Any service object that needs to be prepared for garbage collection for any reason should implement Terminatable. Client programs, before they release the last reference to a service object, should check to see if it implements Terminatable. If so, it should invoke terminateService() on the service object before releasing the last reference to the object.

If a service object need not be prepared for garbage collection, it should not implement Terminatable. Thus, Terminatable should never be mentioned in Jini Service APIs. Terminatable should be implemented by individual service object implementation classes, if their instances need to be prepared for garbage collection.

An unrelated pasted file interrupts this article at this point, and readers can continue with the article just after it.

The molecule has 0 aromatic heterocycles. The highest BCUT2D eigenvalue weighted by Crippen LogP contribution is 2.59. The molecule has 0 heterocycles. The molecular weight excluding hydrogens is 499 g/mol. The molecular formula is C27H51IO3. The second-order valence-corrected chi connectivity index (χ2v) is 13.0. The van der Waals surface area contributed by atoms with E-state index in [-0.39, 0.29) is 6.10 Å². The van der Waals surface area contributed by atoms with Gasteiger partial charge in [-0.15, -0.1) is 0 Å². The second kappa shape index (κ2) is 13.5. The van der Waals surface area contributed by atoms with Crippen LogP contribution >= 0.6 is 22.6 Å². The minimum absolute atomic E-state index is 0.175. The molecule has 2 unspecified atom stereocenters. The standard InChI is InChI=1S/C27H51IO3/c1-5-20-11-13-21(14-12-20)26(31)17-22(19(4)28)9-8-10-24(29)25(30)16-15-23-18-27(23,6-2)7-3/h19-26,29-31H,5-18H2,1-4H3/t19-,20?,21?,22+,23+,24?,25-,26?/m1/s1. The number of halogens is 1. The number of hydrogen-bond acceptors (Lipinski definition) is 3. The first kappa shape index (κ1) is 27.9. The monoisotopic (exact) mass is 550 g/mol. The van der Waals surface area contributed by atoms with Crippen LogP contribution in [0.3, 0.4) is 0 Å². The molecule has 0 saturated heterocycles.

To be client-friendly, service objects should not "start" (for example, fire off threads, allocate big chunks of memory, open a socket connection, and so forth) when they are deserialized into the client's address space. Services should in general use a lazy starting approach, in which they don't start until they are first used. If a client never uses a particular service object, then it won't ever start. This in turn implies that if a client never used a Terminatable service object, then that client wouldn't actually need to invoke terminateService() on the object before releasing the last reference to the object. However, given the possibility that some service objects may decide to ignore the rules of good citizenship and start when they are deserialized, client programs should always invoke terminateService() on Terminatable service objects before releasing the last reference.